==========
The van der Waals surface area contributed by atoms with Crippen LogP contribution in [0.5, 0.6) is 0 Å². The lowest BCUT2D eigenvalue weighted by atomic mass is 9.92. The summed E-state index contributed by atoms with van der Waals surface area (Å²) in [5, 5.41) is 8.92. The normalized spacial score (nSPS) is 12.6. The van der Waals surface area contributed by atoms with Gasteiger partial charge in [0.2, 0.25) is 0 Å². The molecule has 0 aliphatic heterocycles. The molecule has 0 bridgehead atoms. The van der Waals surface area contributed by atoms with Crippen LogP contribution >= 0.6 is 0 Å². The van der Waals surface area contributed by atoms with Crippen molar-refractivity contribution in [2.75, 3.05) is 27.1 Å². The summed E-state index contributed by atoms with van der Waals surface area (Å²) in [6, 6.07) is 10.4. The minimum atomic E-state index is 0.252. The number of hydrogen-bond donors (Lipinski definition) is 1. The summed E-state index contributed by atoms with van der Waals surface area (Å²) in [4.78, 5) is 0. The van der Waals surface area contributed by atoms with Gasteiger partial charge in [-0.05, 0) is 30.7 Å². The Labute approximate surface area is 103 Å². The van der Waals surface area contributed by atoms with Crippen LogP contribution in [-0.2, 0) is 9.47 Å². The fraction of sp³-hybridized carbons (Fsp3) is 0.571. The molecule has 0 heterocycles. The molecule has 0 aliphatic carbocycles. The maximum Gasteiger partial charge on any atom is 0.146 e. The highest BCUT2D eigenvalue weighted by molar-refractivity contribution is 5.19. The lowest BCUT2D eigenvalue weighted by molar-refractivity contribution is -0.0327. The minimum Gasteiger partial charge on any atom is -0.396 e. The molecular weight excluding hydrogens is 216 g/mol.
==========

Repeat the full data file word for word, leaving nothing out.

The van der Waals surface area contributed by atoms with Crippen LogP contribution in [0.5, 0.6) is 0 Å². The lowest BCUT2D eigenvalue weighted by atomic mass is 9.92. The summed E-state index contributed by atoms with van der Waals surface area (Å²) in [5, 5.41) is 8.92. The normalized spacial score (nSPS) is 12.6. The van der Waals surface area contributed by atoms with Gasteiger partial charge in [0.2, 0.25) is 0 Å². The molecule has 0 aliphatic heterocycles. The molecule has 0 bridgehead atoms. The van der Waals surface area contributed by atoms with Crippen LogP contribution >= 0.6 is 0 Å². The van der Waals surface area contributed by atoms with Crippen molar-refractivity contribution in [2.75, 3.05) is 27.1 Å². The summed E-state index contributed by atoms with van der Waals surface area (Å²) in [6, 6.07) is 10.4. The minimum atomic E-state index is 0.252. The number of hydrogen-bond donors (Lipinski definition) is 1. The summed E-state index contributed by atoms with van der Waals surface area (Å²) in [4.78, 5) is 0. The van der Waals surface area contributed by atoms with Gasteiger partial charge in [-0.05, 0) is 30.7 Å². The Labute approximate surface area is 103 Å². The van der Waals surface area contributed by atoms with Crippen LogP contribution in [-0.2, 0) is 9.47 Å². The fraction of sp³-hybridized carbons (Fsp3) is 0.571. The molecule has 0 heterocycles. The molecule has 0 aliphatic carbocycles. The maximum Gasteiger partial charge on any atom is 0.146 e. The highest BCUT2D eigenvalue weighted by molar-refractivity contribution is 5.19. The lowest BCUT2D eigenvalue weighted by molar-refractivity contribution is -0.0327. The minimum Gasteiger partial charge on any atom is -0.396 e. The molecular weight excluding hydrogens is 216 g/mol.